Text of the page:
Q: What about the future for Avista coupe concept?

A: It is a concept. The opportunity for the concept was to generate brand buzz and combine the celebration of today’s beautiful sculptured exteriors and interiors with the performance heritage of the brand, which we’ve never done that before at least in a contemporary way. We thought it would be a great opportunity for concept, but that’s all it is.

Q: Is there anything that would point to the re-emergence of coupes as a trend?

A: There’s nothing that would point to growth [in that segment]. There’s been more change over the course of the last few years and you can stretch back a decade or so and not see as dramatic change. Coming through the great recession, there were a lot of predictions that certain segments would go away, but from the industry standpoint we have seen very rapid growth in trucks, utilities and now crossovers.

Q: What Buick’s role in electrification at GM?

A: You can see that as an area of intensity in China that is becoming more of a requirement there.  This is a reality of today’s market, of needing to be good in that base.

Fuel economy is important. What we’ve done with Buick is a very nice strategy with spirited, efficient performance which manifests itself with many small displacement turbo engine -- the 2.0-liter turbo in Envision, a 2.0-liter turbo in Regal and Regal GS, a 1.6 in Cascada, and a 1.4 in the Encore. It is interesting the amount of output now generated by small displacement engines resulting in great fuel economy but also in terrific performance, surprising performance. That’s one of the things that we bring as a brand to consumers that is a very pleasant surprise.  Consumer mindset has shifted, no longer focused on what is the number on displacement but tell me what the benefits are from a performance standpoint and a fuel economy perspective.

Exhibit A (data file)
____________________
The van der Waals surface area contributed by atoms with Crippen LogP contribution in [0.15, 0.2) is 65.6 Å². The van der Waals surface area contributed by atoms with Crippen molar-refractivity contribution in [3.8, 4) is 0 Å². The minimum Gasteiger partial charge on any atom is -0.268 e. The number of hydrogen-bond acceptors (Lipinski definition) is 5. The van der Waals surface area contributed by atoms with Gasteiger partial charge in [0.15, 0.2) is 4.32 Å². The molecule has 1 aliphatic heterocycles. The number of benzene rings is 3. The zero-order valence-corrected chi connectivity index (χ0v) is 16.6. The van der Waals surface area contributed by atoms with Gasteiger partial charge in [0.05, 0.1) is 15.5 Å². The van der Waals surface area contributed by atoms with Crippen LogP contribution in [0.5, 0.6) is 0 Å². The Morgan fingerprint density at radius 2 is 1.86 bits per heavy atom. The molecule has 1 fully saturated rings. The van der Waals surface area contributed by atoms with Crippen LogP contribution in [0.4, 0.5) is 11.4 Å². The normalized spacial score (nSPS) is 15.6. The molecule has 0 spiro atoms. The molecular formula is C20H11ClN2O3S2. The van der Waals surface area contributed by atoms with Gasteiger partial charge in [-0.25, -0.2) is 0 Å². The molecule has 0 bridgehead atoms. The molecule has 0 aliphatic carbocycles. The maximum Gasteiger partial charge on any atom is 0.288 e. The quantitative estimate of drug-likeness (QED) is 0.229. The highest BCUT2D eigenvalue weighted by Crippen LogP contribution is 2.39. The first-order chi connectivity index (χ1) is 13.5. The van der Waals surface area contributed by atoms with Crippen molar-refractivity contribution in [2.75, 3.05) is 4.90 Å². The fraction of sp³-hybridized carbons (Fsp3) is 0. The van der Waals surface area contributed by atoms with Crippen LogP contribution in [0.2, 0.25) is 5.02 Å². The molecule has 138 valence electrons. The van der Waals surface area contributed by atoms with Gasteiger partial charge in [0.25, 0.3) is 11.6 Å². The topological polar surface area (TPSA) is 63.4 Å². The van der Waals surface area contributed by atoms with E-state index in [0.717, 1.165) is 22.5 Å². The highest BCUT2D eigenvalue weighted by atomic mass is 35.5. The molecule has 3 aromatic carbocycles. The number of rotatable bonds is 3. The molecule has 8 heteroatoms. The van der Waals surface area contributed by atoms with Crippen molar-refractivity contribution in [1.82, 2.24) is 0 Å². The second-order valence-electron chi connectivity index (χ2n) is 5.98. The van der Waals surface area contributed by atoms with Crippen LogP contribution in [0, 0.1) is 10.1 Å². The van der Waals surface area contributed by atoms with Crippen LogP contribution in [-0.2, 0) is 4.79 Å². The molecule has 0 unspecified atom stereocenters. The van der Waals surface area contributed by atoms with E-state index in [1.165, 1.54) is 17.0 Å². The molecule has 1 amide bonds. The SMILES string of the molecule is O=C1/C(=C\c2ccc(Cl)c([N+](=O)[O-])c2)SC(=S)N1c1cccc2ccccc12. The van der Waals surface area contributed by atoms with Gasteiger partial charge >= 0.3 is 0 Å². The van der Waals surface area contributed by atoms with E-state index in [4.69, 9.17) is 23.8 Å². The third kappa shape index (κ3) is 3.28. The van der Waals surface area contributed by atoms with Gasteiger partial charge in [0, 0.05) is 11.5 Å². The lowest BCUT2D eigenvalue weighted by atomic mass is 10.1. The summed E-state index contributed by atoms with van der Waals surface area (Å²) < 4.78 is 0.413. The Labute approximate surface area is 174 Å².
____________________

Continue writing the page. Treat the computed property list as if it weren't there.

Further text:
Q: How has the launch of Cascada progressed?

A: The initial launch has been very strong. Timing is perfect…who would have thought that convertibles have become a white space here in this market because a lot of competitors have left the playing field? We have a value proposition in the convertible space. We have a Cascada that is the size of an Audi A5 for the price less than the Audi A3, which is a tremendous value. We know that these consumers are not as brand loyal as they are segment loyal. They want a convertible, and oftentimes it gets us into garages that this brand may not be in already. It has great conquest potential.

Q: Will we see a lot of Cascadas in daily rental?

A: If done well in terms of a targeted exposure program with limited volumes, it could be a good thing. But, it is not something we have done to date with Cascada. They are not sitting on dealer lots very long at all, so we wanted to prioritize all this initial production to go to retail consumers.

You have to be very cognizant of protecting the brand image and growing the brand. [The Cascada] changes consumers’ perception of what Buick is. Our biggest challenge remains contemporizing consumers’ view of the Buick brand. We made a ton of progress. We’ve won a lot of quality awards a lot of third party accolades, consideration is way up, net brand momentum is way up. Still we have a job to do in educating people on what today’s Buick is instead of what they are carrying around in their heads.